Avoiding skin cancer this summer

Frannie Cline

Minot State University

Skin cancer is the most common cancer in Americans, affecting 1 in 5 people (AAD, 2018). People can be affected by the rays even when it is cloudy outside. It can also be the most preventable cancer as well. This article will summarize the different types of skin cancer, who is at a higher risk for developing cancer, how skin cancer is treated, and how skin cancer can be prevented.

Most American’s don’t know that there are four types of skin cancer. Actinic Keratoses is the first type of skin cancer that can appear in people who have fair skin. This type of cancer is usually seen in people that are in their 40’s and older, due to the years of exposure. It’s most commonly found on the head, neck, hands, and forearms. Actinic keratoses, if not treated, can progress to Squamous Cell Carcinoma which is the fastest spreading type of skin cancer (AAD, 2018).

Basal Cell Carcinoma, which are cells that line the deepest layer of your skin, is the most common skin cancer. It can happen to fair skinned and dark-skinned Americans. It appears as a flesh colored pearl bump or pinkish dry patch of skin. It so mostly found on head, neck, and arms but can be found on chest, abdomen, and legs. Basal Cell Carcinoma is serious because it can invade the tissues around it including the nerves and bones which can lead to deformities or even amputation of the limb that is affected (AAD, 2018).

Squamous Cell Carcinoma, an abnormal growth in the outer most lay of the skin, is the second most common of the skin cancers. It starts as a red bump or a sore that heals and reopens. Squamous Cell can be found on the edges of the ears, face, neck, arms, chest, and back. As stated earlier this can be progressive from Actinic Keratoses (AAD, 2018). This type of cancer is super important to catch early because it can spread to other parts of the body (AAD, 2018).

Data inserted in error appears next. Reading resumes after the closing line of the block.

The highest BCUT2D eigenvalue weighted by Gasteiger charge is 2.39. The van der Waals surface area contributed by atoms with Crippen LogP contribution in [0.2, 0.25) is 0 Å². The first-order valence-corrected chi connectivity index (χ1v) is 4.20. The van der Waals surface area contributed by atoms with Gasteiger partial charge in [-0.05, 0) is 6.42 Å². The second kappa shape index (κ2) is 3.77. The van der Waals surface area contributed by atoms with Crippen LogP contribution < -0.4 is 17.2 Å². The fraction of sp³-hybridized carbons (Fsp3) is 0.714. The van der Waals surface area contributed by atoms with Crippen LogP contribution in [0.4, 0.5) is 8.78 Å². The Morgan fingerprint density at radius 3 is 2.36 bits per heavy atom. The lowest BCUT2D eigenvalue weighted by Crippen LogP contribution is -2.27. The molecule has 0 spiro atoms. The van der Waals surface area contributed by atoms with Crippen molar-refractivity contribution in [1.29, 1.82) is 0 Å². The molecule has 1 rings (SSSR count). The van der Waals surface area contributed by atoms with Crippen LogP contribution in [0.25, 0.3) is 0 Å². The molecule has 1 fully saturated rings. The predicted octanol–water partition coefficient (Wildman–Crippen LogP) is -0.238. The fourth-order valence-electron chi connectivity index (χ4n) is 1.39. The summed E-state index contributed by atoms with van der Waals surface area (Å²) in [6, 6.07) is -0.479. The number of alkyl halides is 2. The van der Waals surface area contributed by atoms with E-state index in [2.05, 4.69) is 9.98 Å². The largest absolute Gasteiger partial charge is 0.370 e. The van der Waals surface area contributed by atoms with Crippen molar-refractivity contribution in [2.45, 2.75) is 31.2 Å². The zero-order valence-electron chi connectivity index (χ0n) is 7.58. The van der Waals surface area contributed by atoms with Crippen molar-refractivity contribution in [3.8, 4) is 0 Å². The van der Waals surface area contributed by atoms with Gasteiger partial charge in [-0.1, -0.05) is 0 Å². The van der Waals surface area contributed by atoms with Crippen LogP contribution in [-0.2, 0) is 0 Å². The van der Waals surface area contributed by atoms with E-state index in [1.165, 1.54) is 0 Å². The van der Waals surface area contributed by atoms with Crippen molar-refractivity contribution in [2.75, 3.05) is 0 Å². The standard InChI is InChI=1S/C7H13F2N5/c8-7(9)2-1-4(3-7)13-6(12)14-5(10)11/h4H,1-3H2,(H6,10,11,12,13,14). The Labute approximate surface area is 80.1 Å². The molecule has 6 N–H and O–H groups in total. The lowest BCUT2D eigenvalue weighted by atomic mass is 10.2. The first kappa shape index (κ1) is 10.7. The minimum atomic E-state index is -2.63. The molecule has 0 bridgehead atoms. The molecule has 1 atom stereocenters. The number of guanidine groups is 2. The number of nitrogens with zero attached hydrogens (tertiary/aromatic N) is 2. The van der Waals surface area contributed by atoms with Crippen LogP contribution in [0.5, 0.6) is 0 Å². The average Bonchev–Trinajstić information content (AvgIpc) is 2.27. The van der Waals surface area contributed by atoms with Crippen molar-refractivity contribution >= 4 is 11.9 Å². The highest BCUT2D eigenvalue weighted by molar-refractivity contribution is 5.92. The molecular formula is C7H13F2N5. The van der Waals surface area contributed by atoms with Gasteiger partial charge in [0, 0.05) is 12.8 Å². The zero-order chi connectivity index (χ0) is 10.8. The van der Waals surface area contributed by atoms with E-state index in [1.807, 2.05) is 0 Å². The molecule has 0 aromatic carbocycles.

The fourth type of skin cancer is melanoma. Melanoma is the deadliest type of skin cancer there is because it will metastasize, move very quickly to other parts of the body. Most melanoma’s start as a mole or a new dark spot that appears on the skin. If cought in time the mole can be removed. If not taken care of right away this can spread to other parts of the body (AAD, 2018).

Some American’s are more prone to developing skin cancer than others. People who have a lighter natural skin color and skin that burns, freckles, reddens easily, or becomes painful in the sun are at a greater chance of getting skin cancer (AAD, 2018). People who have blue or green eyes and have naturally blonde or red hair are at an increased risk as well. Another risk factor is if you have a large amount of moles or have a family history of skin cancer are also at a greater risk of developing skin cancer (AAD, 2018).

Most skin cancers are found by a provider doing an assessment on the area of the skin and completing a biopsy of the area of skin that have an unusual characteristic to it. The sample is sent to a pathologist, who will examine and result the sample. From there the pathologist will communicate with the provider and relate the findings to the patient. Depending on the type of skin cancer the provider might recommend appropriate treatment such as surgery, chemotherapy, radiation, or a combination of the therapies (AAD, 2018).

Skin cancer is the most common cancer but it is also the most preventable cancer there is. The easiest thing you can do is stay out of the sun from the hours of 10am to 2pm. That is when the rays are at their strongest. Wearing long sleeves and long pants while in the sun can reduce the risk as well. Wearing a wide brim hat can reduce the exposure of the rays on the skin. Wearing sunglasses that block UVA and UVB rays, which can reach the deepest layer of skin, will reduce your risk for developing eye complications. The last thing that Americans can do to lower their risk for developing skin cancer is wearing a sunscreen that is SPF 15 or higher and reapplying it every two hours while outdoors.

Stop skin cancer before it starts. It is so important to watch for changes in your skin and see your healthcare provider if changes are noted.

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